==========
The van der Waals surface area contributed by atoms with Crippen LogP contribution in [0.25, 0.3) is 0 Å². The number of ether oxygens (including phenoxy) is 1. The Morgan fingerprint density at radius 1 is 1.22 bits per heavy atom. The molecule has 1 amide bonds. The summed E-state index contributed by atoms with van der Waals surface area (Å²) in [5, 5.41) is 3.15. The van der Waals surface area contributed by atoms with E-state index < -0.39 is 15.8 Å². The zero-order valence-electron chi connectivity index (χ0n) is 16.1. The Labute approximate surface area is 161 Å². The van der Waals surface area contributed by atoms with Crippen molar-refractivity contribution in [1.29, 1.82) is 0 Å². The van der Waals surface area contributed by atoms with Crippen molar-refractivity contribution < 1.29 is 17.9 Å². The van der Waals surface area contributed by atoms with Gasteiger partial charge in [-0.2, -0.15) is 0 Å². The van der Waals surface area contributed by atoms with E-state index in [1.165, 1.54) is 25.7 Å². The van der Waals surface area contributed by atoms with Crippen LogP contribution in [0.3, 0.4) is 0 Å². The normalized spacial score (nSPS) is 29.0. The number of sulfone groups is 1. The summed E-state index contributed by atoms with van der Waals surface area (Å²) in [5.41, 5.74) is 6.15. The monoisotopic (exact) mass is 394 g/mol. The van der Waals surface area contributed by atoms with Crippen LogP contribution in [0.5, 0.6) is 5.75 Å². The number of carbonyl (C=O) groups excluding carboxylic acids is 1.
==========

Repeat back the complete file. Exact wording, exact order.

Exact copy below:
The van der Waals surface area contributed by atoms with Crippen LogP contribution in [0.25, 0.3) is 0 Å². The number of ether oxygens (including phenoxy) is 1. The Morgan fingerprint density at radius 1 is 1.22 bits per heavy atom. The molecule has 1 amide bonds. The summed E-state index contributed by atoms with van der Waals surface area (Å²) in [5, 5.41) is 3.15. The van der Waals surface area contributed by atoms with E-state index < -0.39 is 15.8 Å². The zero-order valence-electron chi connectivity index (χ0n) is 16.1. The Labute approximate surface area is 161 Å². The van der Waals surface area contributed by atoms with Crippen molar-refractivity contribution in [1.29, 1.82) is 0 Å². The van der Waals surface area contributed by atoms with Crippen molar-refractivity contribution < 1.29 is 17.9 Å². The van der Waals surface area contributed by atoms with Gasteiger partial charge in [-0.2, -0.15) is 0 Å². The van der Waals surface area contributed by atoms with E-state index in [1.165, 1.54) is 25.7 Å². The van der Waals surface area contributed by atoms with Crippen LogP contribution in [0.3, 0.4) is 0 Å². The normalized spacial score (nSPS) is 29.0. The number of sulfone groups is 1. The summed E-state index contributed by atoms with van der Waals surface area (Å²) in [5.41, 5.74) is 6.15. The monoisotopic (exact) mass is 394 g/mol. The van der Waals surface area contributed by atoms with Crippen LogP contribution in [0.5, 0.6) is 5.75 Å². The number of carbonyl (C=O) groups excluding carboxylic acids is 1.